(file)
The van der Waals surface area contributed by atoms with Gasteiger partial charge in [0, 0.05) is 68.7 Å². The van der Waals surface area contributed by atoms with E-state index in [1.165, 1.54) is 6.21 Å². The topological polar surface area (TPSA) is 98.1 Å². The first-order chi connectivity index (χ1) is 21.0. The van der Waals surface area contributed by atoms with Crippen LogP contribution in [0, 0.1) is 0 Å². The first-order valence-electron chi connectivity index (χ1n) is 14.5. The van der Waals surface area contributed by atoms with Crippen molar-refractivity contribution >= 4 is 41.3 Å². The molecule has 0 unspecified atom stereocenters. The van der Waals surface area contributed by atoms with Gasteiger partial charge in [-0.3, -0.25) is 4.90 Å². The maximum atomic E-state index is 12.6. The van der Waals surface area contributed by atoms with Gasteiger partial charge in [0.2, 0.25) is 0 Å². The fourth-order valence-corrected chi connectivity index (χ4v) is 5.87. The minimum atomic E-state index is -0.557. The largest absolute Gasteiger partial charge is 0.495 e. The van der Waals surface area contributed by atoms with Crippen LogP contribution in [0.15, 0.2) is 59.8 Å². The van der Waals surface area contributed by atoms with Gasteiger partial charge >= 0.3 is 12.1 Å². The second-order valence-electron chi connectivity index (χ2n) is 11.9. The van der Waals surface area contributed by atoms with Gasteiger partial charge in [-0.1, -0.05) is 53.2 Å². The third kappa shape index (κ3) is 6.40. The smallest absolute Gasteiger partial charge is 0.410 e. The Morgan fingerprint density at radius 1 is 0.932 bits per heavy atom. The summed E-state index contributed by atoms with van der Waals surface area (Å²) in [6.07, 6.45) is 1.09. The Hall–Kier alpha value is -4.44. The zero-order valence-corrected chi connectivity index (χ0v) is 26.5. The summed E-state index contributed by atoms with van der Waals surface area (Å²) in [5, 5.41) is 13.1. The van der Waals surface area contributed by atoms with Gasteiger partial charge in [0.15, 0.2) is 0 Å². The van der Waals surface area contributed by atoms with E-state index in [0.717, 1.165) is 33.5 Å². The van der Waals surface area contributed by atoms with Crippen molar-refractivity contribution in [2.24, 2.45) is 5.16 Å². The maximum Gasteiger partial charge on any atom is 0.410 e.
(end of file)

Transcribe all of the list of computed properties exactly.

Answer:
The van der Waals surface area contributed by atoms with Gasteiger partial charge in [0, 0.05) is 68.7 Å². The van der Waals surface area contributed by atoms with E-state index in [1.165, 1.54) is 6.21 Å². The topological polar surface area (TPSA) is 98.1 Å². The first-order chi connectivity index (χ1) is 21.0. The van der Waals surface area contributed by atoms with Crippen LogP contribution in [0, 0.1) is 0 Å². The first-order valence-electron chi connectivity index (χ1n) is 14.5. The van der Waals surface area contributed by atoms with Crippen molar-refractivity contribution >= 4 is 41.3 Å². The molecule has 0 unspecified atom stereocenters. The van der Waals surface area contributed by atoms with Gasteiger partial charge in [-0.3, -0.25) is 4.90 Å². The maximum atomic E-state index is 12.6. The van der Waals surface area contributed by atoms with Gasteiger partial charge in [0.2, 0.25) is 0 Å². The fourth-order valence-corrected chi connectivity index (χ4v) is 5.87. The minimum atomic E-state index is -0.557. The largest absolute Gasteiger partial charge is 0.495 e. The van der Waals surface area contributed by atoms with Crippen LogP contribution in [0.15, 0.2) is 59.8 Å². The van der Waals surface area contributed by atoms with Gasteiger partial charge >= 0.3 is 12.1 Å². The second-order valence-electron chi connectivity index (χ2n) is 11.9. The van der Waals surface area contributed by atoms with Gasteiger partial charge in [-0.1, -0.05) is 53.2 Å². The third kappa shape index (κ3) is 6.40. The smallest absolute Gasteiger partial charge is 0.410 e. The Morgan fingerprint density at radius 1 is 0.932 bits per heavy atom. The summed E-state index contributed by atoms with van der Waals surface area (Å²) in [6.07, 6.45) is 1.09. The Hall–Kier alpha value is -4.44. The zero-order valence-corrected chi connectivity index (χ0v) is 26.5. The summed E-state index contributed by atoms with van der Waals surface area (Å²) in [5, 5.41) is 13.1. The van der Waals surface area contributed by atoms with Gasteiger partial charge in [0.15, 0.2) is 0 Å². The van der Waals surface area contributed by atoms with E-state index in [0.717, 1.165) is 33.5 Å². The van der Waals surface area contributed by atoms with Crippen molar-refractivity contribution in [2.24, 2.45) is 5.16 Å². The maximum Gasteiger partial charge on any atom is 0.410 e.